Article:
Monday, January 7, 2013

Internet Addiction and the Tech Generation (That's us)


If the adults in your life are like the adults in mine, they are very concerned over the new phenomenon of internet addiction. It’s a phrase that gets tossed around pretty frequently nowadays, and I think lots of teens dismiss it as alarmism and a generation gap. However, in the last few years I have begun to think seriously about the idea, and after doing some research my findings worry me.
How much time a day do you spend online? How often do you think about the internet when you are offline? How often do you fail to get things done because of the internet? Do you ever choose surfing the net over hanging out with friends? Have you ever been late for class or work because you watched just one more video on Youtube? Have you ever lied to someone about how much time you spend online, or what you do? Have you ever felt ashamed about it?
I know I have.
Medical professionals are still in discussion about what constitutes Internet Addiction Disorder (IAD) or whether it really exists at all, but popular culture has embraced the concept already, and I suspect it is because so many of us have glimpsed the abyss at some point or other. In China, IAD is considered one of its “most feared public health hazards” (Wired, 2010). The problem got so bad that as far back as 2004, police were conducting raids of internet caf├ęs and minors were banned from such establishments. A study from Stanford in 2006 concluded that 1 in 8 American adults showed signs of internet addiction.
The internet is totally unique in human history for the sheer volume of compelling distractions it presents. Facebook, Youtube, Tumblr, Twitter, Warcraft, Reddit, Pinterest, Netflix, Minecraft, StumbleUpon, gaming, videos, fanfiction, networking, webcomics, blogging, and of course, the internet cash crop, pornography. Pick your poison.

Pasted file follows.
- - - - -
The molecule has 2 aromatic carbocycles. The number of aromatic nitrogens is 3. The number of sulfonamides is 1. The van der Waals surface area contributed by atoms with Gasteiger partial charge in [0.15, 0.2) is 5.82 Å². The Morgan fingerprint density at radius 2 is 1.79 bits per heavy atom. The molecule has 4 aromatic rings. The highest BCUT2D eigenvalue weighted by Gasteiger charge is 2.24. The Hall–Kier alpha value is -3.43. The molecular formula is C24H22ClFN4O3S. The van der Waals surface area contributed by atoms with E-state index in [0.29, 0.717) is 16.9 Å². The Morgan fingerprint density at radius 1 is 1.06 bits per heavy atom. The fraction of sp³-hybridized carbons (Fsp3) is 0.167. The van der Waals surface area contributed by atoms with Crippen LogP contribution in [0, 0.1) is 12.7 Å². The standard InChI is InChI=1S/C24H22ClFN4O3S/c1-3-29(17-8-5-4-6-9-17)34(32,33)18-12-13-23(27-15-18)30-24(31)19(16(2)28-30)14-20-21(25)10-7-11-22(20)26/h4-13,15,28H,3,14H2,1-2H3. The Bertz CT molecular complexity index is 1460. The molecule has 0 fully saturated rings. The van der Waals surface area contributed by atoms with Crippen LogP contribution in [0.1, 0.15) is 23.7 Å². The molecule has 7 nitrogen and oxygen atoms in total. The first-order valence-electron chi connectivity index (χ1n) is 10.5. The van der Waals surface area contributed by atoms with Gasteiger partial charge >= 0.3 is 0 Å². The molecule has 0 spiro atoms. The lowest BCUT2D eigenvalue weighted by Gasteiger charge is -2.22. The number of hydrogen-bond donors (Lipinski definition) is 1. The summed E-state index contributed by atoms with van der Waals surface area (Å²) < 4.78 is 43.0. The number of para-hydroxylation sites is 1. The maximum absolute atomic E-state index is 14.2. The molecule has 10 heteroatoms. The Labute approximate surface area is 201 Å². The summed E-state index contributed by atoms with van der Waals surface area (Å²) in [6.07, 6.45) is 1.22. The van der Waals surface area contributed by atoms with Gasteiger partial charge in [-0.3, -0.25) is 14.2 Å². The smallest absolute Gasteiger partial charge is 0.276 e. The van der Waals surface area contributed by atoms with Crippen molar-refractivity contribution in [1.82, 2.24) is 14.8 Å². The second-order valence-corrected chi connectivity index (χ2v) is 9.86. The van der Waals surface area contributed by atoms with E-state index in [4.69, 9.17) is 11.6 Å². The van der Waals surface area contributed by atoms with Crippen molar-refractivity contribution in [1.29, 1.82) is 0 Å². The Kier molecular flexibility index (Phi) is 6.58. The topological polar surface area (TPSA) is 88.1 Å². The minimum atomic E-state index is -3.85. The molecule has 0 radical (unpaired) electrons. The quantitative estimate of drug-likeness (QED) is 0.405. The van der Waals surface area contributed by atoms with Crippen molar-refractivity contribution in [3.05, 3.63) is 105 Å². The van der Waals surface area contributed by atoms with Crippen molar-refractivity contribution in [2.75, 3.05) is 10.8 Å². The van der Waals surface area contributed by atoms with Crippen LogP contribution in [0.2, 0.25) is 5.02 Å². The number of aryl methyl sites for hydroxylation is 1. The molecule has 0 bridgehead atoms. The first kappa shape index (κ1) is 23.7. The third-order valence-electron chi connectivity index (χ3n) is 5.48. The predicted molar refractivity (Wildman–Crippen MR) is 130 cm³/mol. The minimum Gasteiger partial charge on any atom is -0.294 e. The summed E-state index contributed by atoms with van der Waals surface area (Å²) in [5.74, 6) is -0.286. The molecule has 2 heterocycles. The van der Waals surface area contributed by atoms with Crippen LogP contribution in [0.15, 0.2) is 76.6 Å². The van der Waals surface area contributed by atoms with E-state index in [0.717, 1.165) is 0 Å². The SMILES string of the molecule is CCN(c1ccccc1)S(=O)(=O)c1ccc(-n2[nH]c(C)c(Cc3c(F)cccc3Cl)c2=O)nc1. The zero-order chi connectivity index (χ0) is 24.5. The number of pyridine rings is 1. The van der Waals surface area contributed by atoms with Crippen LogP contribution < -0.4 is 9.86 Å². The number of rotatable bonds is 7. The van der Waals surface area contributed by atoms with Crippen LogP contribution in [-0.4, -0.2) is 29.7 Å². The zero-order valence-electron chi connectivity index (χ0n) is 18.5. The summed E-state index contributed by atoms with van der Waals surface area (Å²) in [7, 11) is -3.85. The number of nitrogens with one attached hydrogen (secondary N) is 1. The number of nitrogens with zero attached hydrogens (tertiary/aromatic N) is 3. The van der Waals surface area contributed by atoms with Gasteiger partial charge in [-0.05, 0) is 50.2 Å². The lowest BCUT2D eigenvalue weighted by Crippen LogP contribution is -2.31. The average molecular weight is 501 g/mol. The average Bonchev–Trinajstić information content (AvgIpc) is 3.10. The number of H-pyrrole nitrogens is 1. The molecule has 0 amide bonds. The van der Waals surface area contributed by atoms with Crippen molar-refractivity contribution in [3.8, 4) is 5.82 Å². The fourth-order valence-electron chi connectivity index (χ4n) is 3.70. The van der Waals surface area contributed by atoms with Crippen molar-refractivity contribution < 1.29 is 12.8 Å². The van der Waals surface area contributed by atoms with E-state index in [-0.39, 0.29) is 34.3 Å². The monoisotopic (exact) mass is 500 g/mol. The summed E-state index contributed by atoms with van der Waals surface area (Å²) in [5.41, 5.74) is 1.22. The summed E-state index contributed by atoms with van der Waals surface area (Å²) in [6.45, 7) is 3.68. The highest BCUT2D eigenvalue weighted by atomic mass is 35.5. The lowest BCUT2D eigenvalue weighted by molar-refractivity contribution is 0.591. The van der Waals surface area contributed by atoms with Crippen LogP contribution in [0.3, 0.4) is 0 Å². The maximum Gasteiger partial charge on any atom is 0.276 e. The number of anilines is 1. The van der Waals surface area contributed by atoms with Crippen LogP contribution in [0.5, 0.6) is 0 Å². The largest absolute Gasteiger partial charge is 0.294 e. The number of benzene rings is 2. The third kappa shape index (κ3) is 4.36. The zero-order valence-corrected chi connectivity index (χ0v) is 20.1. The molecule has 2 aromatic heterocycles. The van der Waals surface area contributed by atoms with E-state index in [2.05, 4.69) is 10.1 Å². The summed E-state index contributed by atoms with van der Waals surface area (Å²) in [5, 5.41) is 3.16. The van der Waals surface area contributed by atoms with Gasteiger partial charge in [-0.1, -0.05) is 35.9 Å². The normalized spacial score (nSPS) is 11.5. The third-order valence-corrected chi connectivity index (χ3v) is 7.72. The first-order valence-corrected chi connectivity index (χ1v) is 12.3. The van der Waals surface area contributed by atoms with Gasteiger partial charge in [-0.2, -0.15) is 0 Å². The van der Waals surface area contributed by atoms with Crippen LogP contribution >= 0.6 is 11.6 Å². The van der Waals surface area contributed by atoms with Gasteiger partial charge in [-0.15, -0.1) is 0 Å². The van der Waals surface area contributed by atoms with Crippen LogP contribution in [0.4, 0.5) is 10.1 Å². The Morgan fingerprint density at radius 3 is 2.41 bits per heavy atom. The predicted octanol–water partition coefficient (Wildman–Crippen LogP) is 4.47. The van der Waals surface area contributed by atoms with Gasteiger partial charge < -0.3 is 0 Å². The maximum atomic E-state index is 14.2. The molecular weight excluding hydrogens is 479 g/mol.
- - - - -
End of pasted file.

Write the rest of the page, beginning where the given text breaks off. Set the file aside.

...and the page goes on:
And this stuff isn’t just interesting, it’s deliberately designed to be addictive, giving us hits of feel-good chemicals in rapid succession – just like junk food. Content providers make money off your presence on their site – they are invested in making it as compelling as possible. Hundreds of thousands of dollars are spent annually on market research, refining algorithms, improving graphics, studying what colors and shapes will catch our interest, what content will keep us coming back for more.
Kepchar Photography
Not all the stuff on the internet is worthless of course – I would be a traitor to my generation if I thought that. I love the internet. However, the number of hours that I am capable of loosing on it frightens me. Sometimes, when I’m with friends and the conversation is stalled I think, why am I here when I could be on Netflix? Often I do sloppy work on assignments or turn up late for events because the internet was too compelling.
Do these periodic failings mean I’m addicted to the internet? No. The bottom line is an addiction is something to worry about when it starts actively destroying other parts of your life. If your grades drop as a direct result of the internet (not just your lack of motivation) or if your employer catches you on Twitter because you feel anxious and twitchy if you aren’t plugged in, then it’s a problem. If your friends start saying, “I never see you” and you know it’s because of online gaming or Tumblr  – that’s a problem.
All I’m saying is that the tech generation shouldn’t dismiss IAD as the paranoia of maladjusted, tech-clumsy grownups. This will be something we will deal with as a society from now on. The internet is a huge and compelling force in our lives, and like any powerful tool should be handled with care.
Images from: Kepchar Photography http://johnkepcharphotography.squarespace.com/
And http://blog.fmh.org/index.php/2011/03/08/setting-your-electronic-curfew/

If you are worried about yourself or a friend or ever need a place to talk, know that you can always call Teen Link, 1866TeenLink or 1(866)833-6546. We are open every night from 6-10pm and are here to provide confidential, anonymous and non-judgmental support. Also, if you have something difficult going on in your life that is really affecting and you don't feel comfortable calling Teen Link, please just talk to someone. Everyone needs support sometimes and, the truth is, that most people are can be pretty supportive if you give them a chance. So the next time you are struggling, take a chance, and trust someone with yourself, even if it is just a little bit.  

1 comment:

  1. Teenagers should be guided accordingly with responsible internet usage.

    ReplyDelete